Saturday, September 29, 2007

Castles and Tires in Germany

We finished our tour with a big bang--a tire blow out, that is! NEW TIP: When you rent a car in Europe, purchase the "tire insurance." They won't tell you about it, but you really need it. We had a defective tire on the rental and were glad it didn't blow while going 130 on the Autobahn, but we didn't realize that you have to purchase tire insurance separately!

That didn't stop our last two days in Europe, though! After our three hour delay, we headed down to Bavaria and Wendy took us on a great new adventure---driving through the Black Forest at night on winding mountain roads, trying to find our hotel right by Neuschwanstein! She made it through to our wonderful hotel, which was about 200 feet from the castle and was the caretakers "cottage."

We saved money by buying the "Royal Pass" and seeing both Newschwanstein (the castle that the Disney one is patterned after) as well as Hohenschwangau, his parents castle where he grew up. One of the things we learned about the "dream King" was that he was capable of creating incredible beauty, but not capable of doing it on a budget. By the time he died, he had bankrupted his family's fortune (but not the nation's). Ironically, tourist travel to his many castles (the tourist trade) provide the primary income to Bavaria today!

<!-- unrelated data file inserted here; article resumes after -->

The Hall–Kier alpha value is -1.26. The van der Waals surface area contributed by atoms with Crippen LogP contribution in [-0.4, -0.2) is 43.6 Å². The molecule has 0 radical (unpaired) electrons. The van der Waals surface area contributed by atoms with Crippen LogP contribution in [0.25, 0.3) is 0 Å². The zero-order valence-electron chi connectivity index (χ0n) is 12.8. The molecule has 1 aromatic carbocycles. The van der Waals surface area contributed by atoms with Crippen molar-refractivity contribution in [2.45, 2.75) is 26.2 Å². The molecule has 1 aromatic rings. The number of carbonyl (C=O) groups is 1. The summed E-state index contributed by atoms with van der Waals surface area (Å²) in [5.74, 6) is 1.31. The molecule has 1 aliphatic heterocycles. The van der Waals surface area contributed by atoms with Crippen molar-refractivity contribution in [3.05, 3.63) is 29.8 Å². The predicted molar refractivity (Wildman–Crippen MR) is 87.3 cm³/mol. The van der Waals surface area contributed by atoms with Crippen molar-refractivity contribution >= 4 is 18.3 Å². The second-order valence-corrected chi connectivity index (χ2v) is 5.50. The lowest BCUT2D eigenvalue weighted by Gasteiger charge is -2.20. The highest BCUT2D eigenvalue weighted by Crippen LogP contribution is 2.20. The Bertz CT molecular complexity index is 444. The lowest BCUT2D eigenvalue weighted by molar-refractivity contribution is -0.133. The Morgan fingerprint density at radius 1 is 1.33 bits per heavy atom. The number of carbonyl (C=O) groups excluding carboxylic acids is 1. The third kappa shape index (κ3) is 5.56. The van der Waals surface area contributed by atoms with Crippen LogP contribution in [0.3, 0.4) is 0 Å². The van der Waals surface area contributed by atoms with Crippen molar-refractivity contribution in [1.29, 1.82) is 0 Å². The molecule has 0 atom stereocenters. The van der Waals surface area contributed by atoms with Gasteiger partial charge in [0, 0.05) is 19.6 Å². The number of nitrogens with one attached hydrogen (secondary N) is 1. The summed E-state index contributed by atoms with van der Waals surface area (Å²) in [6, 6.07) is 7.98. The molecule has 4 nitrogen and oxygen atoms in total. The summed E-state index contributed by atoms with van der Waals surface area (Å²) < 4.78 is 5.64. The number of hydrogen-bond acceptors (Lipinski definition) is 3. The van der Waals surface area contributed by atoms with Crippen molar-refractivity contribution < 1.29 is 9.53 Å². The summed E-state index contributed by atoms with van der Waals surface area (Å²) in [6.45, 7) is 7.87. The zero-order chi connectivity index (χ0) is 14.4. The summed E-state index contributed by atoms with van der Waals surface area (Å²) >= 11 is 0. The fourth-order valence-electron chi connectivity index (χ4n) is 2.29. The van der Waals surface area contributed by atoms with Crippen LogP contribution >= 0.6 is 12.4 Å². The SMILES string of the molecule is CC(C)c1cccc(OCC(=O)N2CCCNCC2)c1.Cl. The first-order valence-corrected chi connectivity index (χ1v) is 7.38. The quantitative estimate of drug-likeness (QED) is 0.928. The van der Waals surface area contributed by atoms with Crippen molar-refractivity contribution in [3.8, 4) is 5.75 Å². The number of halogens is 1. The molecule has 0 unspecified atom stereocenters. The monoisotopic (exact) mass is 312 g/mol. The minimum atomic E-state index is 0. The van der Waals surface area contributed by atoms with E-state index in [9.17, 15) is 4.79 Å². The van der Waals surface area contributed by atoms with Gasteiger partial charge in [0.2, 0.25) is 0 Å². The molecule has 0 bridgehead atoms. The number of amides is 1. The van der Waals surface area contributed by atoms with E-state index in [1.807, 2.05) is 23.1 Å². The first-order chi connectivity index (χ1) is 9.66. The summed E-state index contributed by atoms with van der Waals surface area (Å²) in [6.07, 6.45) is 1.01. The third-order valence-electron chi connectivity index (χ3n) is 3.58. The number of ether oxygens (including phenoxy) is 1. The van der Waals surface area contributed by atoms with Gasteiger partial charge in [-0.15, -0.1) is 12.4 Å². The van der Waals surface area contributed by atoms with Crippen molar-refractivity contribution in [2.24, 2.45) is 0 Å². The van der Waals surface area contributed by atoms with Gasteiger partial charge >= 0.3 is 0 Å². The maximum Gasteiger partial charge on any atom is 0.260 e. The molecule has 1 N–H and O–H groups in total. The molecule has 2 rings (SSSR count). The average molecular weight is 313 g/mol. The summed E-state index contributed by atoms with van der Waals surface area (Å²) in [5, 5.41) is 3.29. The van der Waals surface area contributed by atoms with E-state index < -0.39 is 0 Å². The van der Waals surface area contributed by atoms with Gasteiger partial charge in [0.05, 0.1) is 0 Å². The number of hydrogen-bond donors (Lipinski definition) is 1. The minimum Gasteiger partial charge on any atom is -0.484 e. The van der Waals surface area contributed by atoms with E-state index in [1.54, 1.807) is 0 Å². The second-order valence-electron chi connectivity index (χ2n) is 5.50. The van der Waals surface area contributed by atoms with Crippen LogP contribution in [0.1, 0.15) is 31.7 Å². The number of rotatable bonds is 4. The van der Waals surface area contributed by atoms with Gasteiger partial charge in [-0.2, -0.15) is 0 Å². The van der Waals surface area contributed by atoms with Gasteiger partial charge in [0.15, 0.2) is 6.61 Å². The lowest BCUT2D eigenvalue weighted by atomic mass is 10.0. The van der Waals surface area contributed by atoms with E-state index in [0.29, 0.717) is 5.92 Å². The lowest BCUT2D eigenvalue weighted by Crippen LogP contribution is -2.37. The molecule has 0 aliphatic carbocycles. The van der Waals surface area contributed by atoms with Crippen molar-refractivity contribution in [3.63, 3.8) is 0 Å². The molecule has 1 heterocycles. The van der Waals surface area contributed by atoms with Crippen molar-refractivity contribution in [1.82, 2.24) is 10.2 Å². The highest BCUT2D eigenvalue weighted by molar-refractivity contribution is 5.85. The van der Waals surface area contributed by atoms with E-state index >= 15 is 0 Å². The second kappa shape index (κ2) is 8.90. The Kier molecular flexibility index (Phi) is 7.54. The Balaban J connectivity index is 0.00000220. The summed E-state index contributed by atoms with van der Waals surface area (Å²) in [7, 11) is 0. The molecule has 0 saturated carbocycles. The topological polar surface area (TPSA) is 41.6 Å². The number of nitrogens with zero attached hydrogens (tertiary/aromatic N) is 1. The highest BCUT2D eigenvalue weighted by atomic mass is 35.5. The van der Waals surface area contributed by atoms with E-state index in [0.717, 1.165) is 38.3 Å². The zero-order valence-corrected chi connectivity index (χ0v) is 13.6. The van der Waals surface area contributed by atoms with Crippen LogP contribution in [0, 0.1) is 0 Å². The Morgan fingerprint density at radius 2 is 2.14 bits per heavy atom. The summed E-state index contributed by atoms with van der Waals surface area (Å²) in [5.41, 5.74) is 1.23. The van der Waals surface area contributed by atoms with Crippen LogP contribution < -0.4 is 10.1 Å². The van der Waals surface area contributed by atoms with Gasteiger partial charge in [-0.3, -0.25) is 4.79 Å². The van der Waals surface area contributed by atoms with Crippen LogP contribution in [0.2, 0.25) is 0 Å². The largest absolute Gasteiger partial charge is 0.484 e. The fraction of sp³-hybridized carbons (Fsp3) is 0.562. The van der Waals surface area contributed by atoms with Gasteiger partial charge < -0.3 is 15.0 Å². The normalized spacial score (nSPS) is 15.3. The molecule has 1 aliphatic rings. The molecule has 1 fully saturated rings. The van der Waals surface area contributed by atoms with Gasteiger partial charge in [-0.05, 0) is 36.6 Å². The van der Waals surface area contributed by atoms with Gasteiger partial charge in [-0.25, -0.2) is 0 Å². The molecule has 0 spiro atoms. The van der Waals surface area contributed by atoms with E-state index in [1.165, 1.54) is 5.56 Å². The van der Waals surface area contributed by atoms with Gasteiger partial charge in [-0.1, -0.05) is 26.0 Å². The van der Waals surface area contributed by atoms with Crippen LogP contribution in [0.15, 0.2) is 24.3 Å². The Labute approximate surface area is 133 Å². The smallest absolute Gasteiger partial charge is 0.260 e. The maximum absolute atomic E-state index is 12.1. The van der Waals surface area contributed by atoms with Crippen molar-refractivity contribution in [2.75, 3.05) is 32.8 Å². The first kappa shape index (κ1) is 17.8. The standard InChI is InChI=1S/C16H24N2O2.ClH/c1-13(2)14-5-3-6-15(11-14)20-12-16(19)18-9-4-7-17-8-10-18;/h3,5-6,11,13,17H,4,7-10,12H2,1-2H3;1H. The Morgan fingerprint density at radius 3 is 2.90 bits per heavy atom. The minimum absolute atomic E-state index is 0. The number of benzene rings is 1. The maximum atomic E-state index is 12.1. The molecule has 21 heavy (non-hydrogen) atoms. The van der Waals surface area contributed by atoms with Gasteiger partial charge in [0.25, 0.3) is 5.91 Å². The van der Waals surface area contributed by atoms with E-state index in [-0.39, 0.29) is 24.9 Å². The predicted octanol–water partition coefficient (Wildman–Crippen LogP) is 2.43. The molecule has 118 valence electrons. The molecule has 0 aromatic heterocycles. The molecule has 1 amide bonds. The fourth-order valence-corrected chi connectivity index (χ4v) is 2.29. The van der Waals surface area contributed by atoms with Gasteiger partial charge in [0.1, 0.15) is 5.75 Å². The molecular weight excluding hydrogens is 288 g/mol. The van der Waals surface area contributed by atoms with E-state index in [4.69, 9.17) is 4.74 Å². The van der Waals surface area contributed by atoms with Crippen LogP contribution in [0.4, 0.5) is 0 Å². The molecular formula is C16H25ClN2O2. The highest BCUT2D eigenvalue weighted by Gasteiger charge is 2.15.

This concludes our European tour and we will be ready for life in the states once again!
Danke for reading,
Ellie Kay
America's Family Financial Expert (R)

Friday, September 28, 2007

Trier, The Oldest City in Germany!

We had a fantastic time in Aviano with the military there and had the chance to do some more AFN radio and television as well. They filmed a segment that will have worldwide distribution on the AFN network and the people there were the best!

We went back to Germany and spoke in Spangdahlem with the tour. We actually gave 7 presentations that day and my kids were not surprised to find out that I did NOT lost my voice (hey! I resemble that remark!). The people we've met on this trip have been amazing, we are so proud of our military and their families in Europe.

After our tour at Spang, we went just outside of the base (about 30 minutes) on the AUTBAHN (Wendy was cruising at 130) and visited the oldest city in Europe, Trier. It was founded in or before 16BC. The Roman Empire subdued the Treveri in the 1st Century and left their mark in structures like the Porta Nigra (that I'm standing in front of). It was amazing to experience!

We had some German coffee and Pastries and are on our way to the last part of the tour--Bavaria.

Ellie Kay

"America's Family Financial Expert" (R)

Venice---Not Vienna!